Looking at the U.S. Gulf Coast at a distance of approximately 35,000 ft from its surface reveals a labyrinth of sinuous river deltas bifurcated by a network of short-circuiting canals and roadways. Changes in water flow patterns caused by the canals and other engineering efforts have unintentionally created one of the world’s fastest eroding landscapes – a massive geological erasure. Coastal Louisiana alone accounts for 80 percent of all land loss in the United States.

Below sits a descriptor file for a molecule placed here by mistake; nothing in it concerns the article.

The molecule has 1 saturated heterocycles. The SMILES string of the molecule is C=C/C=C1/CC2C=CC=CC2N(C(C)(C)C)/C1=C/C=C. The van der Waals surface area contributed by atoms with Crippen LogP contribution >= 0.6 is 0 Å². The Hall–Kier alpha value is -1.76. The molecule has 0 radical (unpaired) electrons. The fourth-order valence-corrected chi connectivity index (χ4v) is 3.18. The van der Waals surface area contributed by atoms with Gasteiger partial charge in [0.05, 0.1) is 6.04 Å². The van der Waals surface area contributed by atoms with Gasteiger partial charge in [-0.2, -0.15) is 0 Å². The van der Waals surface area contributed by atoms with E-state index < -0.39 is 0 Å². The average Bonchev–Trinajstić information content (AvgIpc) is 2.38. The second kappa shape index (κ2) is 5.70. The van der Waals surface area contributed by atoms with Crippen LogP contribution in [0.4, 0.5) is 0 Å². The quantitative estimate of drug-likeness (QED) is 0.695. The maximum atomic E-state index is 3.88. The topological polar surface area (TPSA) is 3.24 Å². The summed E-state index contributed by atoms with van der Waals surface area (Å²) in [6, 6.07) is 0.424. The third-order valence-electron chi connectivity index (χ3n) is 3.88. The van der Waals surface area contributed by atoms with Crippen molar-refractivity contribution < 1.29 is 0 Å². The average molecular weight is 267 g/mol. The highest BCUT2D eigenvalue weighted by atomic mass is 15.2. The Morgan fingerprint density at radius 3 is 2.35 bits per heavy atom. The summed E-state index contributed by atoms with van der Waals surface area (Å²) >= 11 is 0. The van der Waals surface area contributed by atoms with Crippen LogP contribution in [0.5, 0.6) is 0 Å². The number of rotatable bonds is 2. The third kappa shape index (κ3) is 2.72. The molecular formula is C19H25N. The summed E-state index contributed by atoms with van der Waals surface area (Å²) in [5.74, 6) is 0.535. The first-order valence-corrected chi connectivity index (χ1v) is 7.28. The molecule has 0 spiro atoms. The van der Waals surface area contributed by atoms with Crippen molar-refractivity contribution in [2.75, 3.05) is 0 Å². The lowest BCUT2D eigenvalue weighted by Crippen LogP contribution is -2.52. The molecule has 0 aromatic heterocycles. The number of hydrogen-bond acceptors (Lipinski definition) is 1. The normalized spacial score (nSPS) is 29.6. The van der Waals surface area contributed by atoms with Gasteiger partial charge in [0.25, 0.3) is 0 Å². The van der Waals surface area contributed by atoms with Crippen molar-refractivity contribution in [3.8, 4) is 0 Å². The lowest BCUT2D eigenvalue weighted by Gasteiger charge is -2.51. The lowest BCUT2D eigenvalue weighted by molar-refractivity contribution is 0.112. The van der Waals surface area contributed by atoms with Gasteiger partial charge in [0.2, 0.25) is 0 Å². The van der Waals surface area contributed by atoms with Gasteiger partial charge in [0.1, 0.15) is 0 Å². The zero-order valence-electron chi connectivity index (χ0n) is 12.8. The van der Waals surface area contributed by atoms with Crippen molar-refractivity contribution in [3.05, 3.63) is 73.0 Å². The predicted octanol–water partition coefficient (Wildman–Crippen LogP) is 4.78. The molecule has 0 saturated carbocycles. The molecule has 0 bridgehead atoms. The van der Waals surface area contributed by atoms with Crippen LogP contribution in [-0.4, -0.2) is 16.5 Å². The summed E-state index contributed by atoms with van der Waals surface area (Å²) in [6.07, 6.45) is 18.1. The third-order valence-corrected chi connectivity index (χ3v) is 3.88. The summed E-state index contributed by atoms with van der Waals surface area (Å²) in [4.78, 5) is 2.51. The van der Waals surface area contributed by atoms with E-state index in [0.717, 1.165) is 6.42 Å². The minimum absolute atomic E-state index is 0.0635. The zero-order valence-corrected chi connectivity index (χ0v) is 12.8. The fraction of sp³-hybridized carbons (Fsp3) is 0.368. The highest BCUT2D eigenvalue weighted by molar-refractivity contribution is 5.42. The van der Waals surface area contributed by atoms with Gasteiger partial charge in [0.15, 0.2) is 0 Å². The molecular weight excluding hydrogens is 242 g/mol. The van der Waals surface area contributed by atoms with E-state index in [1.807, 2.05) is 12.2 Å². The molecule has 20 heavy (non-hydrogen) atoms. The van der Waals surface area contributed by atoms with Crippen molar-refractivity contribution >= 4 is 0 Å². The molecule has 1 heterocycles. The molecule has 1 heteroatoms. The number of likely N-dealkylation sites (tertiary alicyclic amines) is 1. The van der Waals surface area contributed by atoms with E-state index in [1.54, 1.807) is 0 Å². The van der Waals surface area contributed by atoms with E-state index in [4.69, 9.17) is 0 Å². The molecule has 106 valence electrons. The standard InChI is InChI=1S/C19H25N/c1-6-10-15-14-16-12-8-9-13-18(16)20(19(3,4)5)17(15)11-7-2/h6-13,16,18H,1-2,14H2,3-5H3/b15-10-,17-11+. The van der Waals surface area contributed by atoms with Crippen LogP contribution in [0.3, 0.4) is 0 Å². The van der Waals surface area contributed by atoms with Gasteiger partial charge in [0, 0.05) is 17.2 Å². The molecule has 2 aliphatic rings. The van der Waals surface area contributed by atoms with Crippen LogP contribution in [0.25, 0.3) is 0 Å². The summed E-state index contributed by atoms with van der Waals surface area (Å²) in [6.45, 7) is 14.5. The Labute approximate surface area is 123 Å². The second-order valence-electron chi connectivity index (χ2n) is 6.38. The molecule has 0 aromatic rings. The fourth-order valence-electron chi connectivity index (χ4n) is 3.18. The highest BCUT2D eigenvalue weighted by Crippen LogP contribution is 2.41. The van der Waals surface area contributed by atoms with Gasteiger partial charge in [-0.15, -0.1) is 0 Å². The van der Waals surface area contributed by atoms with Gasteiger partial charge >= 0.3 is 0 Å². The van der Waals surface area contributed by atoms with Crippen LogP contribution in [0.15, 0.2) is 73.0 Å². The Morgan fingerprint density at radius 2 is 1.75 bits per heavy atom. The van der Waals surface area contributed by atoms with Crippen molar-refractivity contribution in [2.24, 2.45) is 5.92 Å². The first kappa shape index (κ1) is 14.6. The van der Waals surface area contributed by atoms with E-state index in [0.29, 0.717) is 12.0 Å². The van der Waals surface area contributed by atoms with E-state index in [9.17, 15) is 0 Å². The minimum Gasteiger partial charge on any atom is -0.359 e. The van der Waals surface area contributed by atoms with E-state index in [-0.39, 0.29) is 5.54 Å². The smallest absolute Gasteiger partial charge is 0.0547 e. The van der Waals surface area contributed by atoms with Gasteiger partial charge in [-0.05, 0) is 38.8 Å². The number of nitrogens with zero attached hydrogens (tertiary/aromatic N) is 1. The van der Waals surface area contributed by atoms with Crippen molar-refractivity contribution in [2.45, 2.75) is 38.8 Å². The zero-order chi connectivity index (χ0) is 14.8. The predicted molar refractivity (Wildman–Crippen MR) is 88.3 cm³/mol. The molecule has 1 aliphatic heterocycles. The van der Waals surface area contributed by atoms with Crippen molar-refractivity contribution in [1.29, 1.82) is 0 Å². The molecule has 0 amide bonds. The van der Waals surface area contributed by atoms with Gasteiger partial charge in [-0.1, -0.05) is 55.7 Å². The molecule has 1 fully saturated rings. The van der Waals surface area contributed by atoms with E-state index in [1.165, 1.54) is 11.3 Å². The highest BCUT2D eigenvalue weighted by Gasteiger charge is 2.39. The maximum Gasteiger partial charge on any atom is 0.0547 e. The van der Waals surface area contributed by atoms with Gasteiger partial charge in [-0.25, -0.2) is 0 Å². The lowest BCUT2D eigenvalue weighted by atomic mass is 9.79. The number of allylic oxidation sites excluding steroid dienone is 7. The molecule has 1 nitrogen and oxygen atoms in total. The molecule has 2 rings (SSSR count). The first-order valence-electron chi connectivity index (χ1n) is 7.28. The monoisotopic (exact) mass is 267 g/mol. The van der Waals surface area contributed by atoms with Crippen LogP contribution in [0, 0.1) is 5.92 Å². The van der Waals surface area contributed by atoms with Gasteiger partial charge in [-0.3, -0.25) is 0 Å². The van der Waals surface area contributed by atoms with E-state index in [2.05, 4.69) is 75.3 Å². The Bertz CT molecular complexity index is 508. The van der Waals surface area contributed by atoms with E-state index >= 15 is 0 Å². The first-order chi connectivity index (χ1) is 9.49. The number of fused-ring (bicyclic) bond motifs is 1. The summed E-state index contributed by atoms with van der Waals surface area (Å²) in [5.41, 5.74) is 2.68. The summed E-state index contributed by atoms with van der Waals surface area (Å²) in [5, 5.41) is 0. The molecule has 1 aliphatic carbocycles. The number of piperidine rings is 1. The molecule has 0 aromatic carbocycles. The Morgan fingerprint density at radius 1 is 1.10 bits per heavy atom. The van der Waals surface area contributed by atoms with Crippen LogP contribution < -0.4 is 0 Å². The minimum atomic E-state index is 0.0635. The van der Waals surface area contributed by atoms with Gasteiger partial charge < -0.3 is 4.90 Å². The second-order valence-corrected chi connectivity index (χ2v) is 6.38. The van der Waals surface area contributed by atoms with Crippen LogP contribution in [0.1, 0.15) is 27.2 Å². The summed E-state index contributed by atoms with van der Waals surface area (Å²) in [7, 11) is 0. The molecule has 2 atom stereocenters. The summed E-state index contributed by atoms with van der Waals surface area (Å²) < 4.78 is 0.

As all this verdant, aqueous land morphs into relatively vacuous sea, a third mediating system has appeared known as marsh terracing. Looking like archaic glyphs or infrastructure for speculative urban development (…which in many ways they are), marsh terracing is a reclamation tactic used to restore coastal wetlands by converting shallow open pools into constructed arrays of intertidal marsh.
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